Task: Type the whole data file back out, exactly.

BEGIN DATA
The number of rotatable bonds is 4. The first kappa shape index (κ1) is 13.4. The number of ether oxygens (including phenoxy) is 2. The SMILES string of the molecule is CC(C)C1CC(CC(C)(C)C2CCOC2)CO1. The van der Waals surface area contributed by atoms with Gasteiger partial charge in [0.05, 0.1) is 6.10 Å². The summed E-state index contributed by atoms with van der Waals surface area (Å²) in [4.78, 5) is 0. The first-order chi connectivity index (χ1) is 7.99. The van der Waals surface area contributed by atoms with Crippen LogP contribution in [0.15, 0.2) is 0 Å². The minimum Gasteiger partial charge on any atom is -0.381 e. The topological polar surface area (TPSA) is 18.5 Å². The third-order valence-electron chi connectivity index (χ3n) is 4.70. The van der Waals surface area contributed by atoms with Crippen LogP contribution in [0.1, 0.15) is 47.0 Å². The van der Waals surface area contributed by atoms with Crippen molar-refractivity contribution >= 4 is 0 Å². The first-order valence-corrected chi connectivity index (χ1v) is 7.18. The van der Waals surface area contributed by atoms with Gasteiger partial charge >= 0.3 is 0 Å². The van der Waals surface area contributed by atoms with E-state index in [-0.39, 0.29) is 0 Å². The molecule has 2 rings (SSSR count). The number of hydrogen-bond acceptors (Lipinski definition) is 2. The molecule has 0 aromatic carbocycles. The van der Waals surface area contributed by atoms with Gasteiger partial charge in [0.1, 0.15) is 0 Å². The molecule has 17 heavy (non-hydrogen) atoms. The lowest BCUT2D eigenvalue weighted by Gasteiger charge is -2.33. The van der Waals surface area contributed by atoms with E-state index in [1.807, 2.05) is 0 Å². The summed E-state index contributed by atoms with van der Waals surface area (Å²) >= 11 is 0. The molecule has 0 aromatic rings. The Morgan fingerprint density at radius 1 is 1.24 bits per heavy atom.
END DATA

The number of rotatable bonds is 4. The first kappa shape index (κ1) is 13.4. The number of ether oxygens (including phenoxy) is 2. The SMILES string of the molecule is CC(C)C1CC(CC(C)(C)C2CCOC2)CO1. The van der Waals surface area contributed by atoms with Gasteiger partial charge in [0.05, 0.1) is 6.10 Å². The summed E-state index contributed by atoms with van der Waals surface area (Å²) in [4.78, 5) is 0. The first-order chi connectivity index (χ1) is 7.99. The van der Waals surface area contributed by atoms with Crippen LogP contribution in [0.15, 0.2) is 0 Å². The minimum Gasteiger partial charge on any atom is -0.381 e. The topological polar surface area (TPSA) is 18.5 Å². The third-order valence-electron chi connectivity index (χ3n) is 4.70. The van der Waals surface area contributed by atoms with Crippen LogP contribution in [0.1, 0.15) is 47.0 Å². The van der Waals surface area contributed by atoms with Crippen molar-refractivity contribution >= 4 is 0 Å². The first-order valence-corrected chi connectivity index (χ1v) is 7.18. The van der Waals surface area contributed by atoms with Gasteiger partial charge >= 0.3 is 0 Å². The van der Waals surface area contributed by atoms with E-state index in [-0.39, 0.29) is 0 Å². The molecule has 2 rings (SSSR count). The number of hydrogen-bond acceptors (Lipinski definition) is 2. The molecule has 0 aromatic carbocycles. The van der Waals surface area contributed by atoms with Gasteiger partial charge in [0.1, 0.15) is 0 Å². The molecule has 17 heavy (non-hydrogen) atoms. The lowest BCUT2D eigenvalue weighted by Gasteiger charge is -2.33. The van der Waals surface area contributed by atoms with E-state index in [1.807, 2.05) is 0 Å². The summed E-state index contributed by atoms with van der Waals surface area (Å²) >= 11 is 0. The molecule has 0 aromatic rings. The Morgan fingerprint density at radius 1 is 1.24 bits per heavy atom.